We asked that builders weigh the flaps, by removing the flap pushrod, suspending the flap on its hinges (on the airplane or on a bench), and with the flap in the horizontal (flight) poition, to measure the weight of the trailing edge of the flap at a point 5mm outboard and 5mm forward of the innermost trailing edge point of the flap. The overall weight of the flap is not something we want to know.

Four Falcos with wood-and-fabric controls were weighed this way. The weights were: Karl Hansen 14, Neville Langrick 20, Larry Black 20 and John Oliver 19.5/20.4. (All of the weights are in ounces, and double weights are for left and right flaps.) Gar Williams measured the trailing-edge weight of his Series III production Falco at 21 oz.

For the Falcos with plywood-skinned controls, there was considerable variation. Here are the numbers: Cecil Rives 29 (in primer, not painted yet), Jonas Dovydenas 32, Dick Reichenbach 19.8/20.3, Rex Hume 20, John Shipler 27/27.8, Ray Purkiser 20/21, Guido Zuccoli 27/30, Steve Wilkinson 27, Bob Bready 23/24, and G-MRCI 37.4 (for right flap).

Note the substantial variation from one airplane to another, and also that when both flaps have been weighed for an airplane, with one exception, the weights have come within one ounce of each other. Thus we think it is logical to conclude that the unrecovered left flap of G-MRCI was within one ounce of the 37.4 oz weight of the right flap. As you can see, it is quite heavy.

While the Falco has been flying for 38 years, it's all too easy to dismiss this type of incident as the mistake of another builder. This could happen again if the conditions are right, and we all ought to reflect that this could easily have been a fatal accident.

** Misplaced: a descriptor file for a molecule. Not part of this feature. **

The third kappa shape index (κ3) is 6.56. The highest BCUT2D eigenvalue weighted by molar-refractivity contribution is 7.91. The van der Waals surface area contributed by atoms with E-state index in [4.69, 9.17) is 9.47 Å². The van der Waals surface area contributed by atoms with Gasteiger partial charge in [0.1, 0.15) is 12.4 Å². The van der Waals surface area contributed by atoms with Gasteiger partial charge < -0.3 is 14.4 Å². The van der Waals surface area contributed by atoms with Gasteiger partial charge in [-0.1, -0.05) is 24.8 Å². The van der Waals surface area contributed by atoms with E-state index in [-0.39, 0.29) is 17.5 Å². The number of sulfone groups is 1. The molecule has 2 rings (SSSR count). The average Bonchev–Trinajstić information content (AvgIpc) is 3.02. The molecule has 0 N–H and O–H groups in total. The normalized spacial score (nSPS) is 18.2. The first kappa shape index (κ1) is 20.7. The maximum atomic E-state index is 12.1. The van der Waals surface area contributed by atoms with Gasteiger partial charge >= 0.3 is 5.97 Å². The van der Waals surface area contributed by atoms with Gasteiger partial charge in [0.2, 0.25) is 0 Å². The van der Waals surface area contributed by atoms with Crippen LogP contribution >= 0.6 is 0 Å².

After analyzing this problem, we have determined that there are a number of sensible steps that we can take to prevent this from happening again. The details of these are included in our Service Bulletin No. 93-1 (which is essentially a word-for-word copy of what is here, along with some instructions for how to accomplish the corrective actions on finished aircraft) and our latest revisions.

The corrective measure are: balancing the flaps, using close tolerance bolts in the flap control system, and installing reinforcing straps between the center torque tube support and the flap actuator support mounts.

The flutter experts say that the most desirable and easiest way to solve this problem is to eliminate the free play in the system, and so that we could fully understand all of this, I put together a flap control system on a bench. This is shown in a photo on page 11, and the components are mounted on 3/4" baltic birch plywood, which is very rigid and strong. With this setup, we were able to push and shove on the system and to locate the free play.

The close tolerance bolts are used to eliminate as much free play as possible. Ideally, we would like to see the free play down to about 1/16" at the trailing edge. Some of our Falcos with the existing hardware have this little, while others have 1/8" or more. On our mockup, the free play went from about 1/8" to 1/16" when the close tolerance bolts were installed.